Handyman on Call

Icicles on roof; water pipe leaks

By Peter Hotton
Globe Correspondent / January 1, 2009
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Q. The last storms loaded my gutters with icicles. Some were big and fat and 2 feet long, and a potential hazard. In places where there are no gutters at all, I still got icicles. There were no icicles on the garage. What can I do?


A. Icicles grow readily from a warm roof, so the cure is to ventilate the attic to make that roof as cool as possible; this will also help prevent ice dams. There are no icicles on the garage because the garage roof is cold. The icicles formed under the gutters because the gutters filled up with snow and ice and water cascaded over the filled-in gutters and froze as it dropped. Nothing you can do about that but break off the long ones.

To make the roof cold, vent the attic. The best vents for this are soffit vents, on the underpart of the roof overhang. Cool air will go into the vents and into the attic, cooling the roof as it goes along, hopefully to go out of the roof via a ridge vent. I built a continuous soffit vent along all four sides of the hip roof, and my icicles are not more than 3 or 4 inches long. If a house has no overhang for soffit vents (a design defect that should be considered criminal), a contractor can rebuild the fascia board to create what is called an eaves vent.

Other callers reported icicles. Mary of Belmont said her icicles were skinny little things, not more than 12 inches long. Forget about them, Mary, they are harmless until they grow bigger. Knock them down when you can. Mary's house is a ranch, so knocking them down is not hard to do.

Q. Our 100-year-old house used to have a well. Pipes go from the well into the basement and were capped, but when the groundwater is high, water bursts out of the pipe. How can we stop that?

EILEEN, in Hotton's chat room

A. Try cutting off the pipe in the basement and creating a sort of standpipe over the well outdoors, then put a valve on it so you can use it for non-potable purposes such as the lawn and garden.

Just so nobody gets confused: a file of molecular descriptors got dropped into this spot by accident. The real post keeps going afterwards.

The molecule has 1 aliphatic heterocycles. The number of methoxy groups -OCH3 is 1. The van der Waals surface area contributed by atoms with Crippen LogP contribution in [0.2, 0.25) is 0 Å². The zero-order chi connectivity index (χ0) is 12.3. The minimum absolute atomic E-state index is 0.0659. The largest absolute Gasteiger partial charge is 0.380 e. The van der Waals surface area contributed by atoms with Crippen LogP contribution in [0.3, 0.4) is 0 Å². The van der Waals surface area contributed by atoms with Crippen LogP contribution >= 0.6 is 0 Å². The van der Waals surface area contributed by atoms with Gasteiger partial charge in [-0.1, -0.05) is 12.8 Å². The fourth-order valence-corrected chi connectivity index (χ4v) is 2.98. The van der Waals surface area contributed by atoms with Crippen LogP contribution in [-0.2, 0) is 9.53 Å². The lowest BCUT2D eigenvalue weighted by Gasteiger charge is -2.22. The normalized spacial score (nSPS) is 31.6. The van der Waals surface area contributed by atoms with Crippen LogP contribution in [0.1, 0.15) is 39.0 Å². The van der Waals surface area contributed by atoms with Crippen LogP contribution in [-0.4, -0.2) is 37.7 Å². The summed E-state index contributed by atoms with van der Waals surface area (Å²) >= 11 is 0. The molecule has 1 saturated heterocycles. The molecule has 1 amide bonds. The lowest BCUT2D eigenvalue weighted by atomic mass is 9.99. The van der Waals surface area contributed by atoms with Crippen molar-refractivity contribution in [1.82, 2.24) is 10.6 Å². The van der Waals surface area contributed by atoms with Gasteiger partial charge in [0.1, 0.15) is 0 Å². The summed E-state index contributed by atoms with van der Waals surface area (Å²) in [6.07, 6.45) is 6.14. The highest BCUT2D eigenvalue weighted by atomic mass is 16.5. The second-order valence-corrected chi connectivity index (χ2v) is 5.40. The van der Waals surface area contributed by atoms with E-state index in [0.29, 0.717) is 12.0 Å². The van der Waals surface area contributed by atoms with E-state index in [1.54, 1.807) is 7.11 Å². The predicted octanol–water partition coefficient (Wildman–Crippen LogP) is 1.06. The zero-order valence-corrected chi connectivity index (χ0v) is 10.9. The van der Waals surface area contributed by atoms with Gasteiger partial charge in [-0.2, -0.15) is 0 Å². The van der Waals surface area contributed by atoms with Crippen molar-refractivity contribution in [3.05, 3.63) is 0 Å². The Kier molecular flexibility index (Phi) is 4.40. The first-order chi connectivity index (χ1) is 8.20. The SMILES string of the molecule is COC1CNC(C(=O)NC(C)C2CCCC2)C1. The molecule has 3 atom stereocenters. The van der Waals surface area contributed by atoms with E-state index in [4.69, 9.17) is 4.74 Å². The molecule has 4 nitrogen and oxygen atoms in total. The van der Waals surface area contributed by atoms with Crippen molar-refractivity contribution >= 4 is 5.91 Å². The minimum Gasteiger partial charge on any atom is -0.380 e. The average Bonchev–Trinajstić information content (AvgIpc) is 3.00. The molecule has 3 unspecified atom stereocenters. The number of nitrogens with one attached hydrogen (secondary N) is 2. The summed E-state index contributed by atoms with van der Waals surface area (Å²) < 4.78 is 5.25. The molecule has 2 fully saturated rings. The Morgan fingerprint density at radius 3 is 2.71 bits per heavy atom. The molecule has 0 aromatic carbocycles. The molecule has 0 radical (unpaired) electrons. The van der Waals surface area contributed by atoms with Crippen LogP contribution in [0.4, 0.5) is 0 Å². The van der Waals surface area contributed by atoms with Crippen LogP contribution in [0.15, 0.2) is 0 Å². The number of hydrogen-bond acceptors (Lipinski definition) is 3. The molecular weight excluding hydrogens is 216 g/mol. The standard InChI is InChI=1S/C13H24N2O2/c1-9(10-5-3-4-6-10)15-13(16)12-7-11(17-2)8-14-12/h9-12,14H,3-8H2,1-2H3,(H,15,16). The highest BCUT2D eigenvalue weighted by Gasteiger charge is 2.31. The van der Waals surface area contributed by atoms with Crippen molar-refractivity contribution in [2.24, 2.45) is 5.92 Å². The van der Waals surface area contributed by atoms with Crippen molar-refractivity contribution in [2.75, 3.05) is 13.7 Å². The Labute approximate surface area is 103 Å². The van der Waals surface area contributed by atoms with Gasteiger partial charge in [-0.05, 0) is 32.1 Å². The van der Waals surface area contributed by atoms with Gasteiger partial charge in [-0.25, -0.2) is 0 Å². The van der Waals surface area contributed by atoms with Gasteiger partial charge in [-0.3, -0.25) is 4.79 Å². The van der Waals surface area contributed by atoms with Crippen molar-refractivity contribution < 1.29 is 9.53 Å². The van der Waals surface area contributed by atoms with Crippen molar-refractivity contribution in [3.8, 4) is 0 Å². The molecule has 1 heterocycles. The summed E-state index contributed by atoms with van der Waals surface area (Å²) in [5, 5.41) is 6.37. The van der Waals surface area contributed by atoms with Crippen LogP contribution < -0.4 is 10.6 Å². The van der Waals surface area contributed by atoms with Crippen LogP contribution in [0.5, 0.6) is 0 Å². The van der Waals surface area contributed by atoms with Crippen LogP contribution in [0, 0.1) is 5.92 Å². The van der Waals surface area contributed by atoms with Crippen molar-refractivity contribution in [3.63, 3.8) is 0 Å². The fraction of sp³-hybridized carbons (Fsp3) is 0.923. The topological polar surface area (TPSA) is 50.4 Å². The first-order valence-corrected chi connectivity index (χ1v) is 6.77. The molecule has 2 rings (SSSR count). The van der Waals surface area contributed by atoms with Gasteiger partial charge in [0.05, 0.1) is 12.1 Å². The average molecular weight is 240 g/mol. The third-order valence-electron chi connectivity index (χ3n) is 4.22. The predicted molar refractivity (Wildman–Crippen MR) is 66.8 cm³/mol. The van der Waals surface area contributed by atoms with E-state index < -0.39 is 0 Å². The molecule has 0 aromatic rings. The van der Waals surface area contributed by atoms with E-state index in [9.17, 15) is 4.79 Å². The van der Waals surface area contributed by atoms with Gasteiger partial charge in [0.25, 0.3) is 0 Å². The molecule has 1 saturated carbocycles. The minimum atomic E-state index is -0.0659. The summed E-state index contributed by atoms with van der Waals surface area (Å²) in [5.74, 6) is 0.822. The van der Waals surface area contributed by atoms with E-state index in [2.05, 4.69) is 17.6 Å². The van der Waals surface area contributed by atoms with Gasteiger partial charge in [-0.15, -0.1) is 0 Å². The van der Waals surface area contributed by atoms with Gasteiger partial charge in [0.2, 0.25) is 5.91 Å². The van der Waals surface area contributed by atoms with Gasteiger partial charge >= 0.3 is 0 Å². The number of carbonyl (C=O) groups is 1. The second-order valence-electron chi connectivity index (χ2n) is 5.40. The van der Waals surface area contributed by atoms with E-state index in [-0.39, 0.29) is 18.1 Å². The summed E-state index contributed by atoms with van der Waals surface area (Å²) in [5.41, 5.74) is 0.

Q. My rubber roof is 12 years old and is in good shape, except for the vent pipe. There, air bubbles are showing around the boot flashing where a rubber boot covers the pipe as it comes through the roof. There are resulting leaks. How can I fix that?


A. One way is to replace the boot, but why would air bubbles come up around the boot? I think it is because air is forcing its way from the attic. Or, there is a leak in the soil pipe. Check out that soil pipe for small holes. And consider a new boot anyway. When you install the new boot, use rubber roof adhesive instead of tar or roofing cement, because tar will damage the rubber.

Q. I took off the ceramic tiles from my bathroom wall and floor (it took a lot of chipping) in my project to redo my bathroom, and I discovered hard plaster on a metal lath under the tile. Can I put new tile over that base? The plaster and lath are in good shape, and does not give when I press against it.


A. It is not plaster on the steel lath, but mortar; you have discovered a mud job, which is the best way to handle ceramic tile in a bathroom or anywhere else. Install the new tile with thin-set mortar, and you will have continued a great tradition.

Globe Handyman on Call Peter Hotton also appears in the Sunday Homes Section. Call 617-929-2930 with questions Tuesdays 1-6 p.m. Hotton ( also chats online 2-3 p.m. Thursdays: Go to

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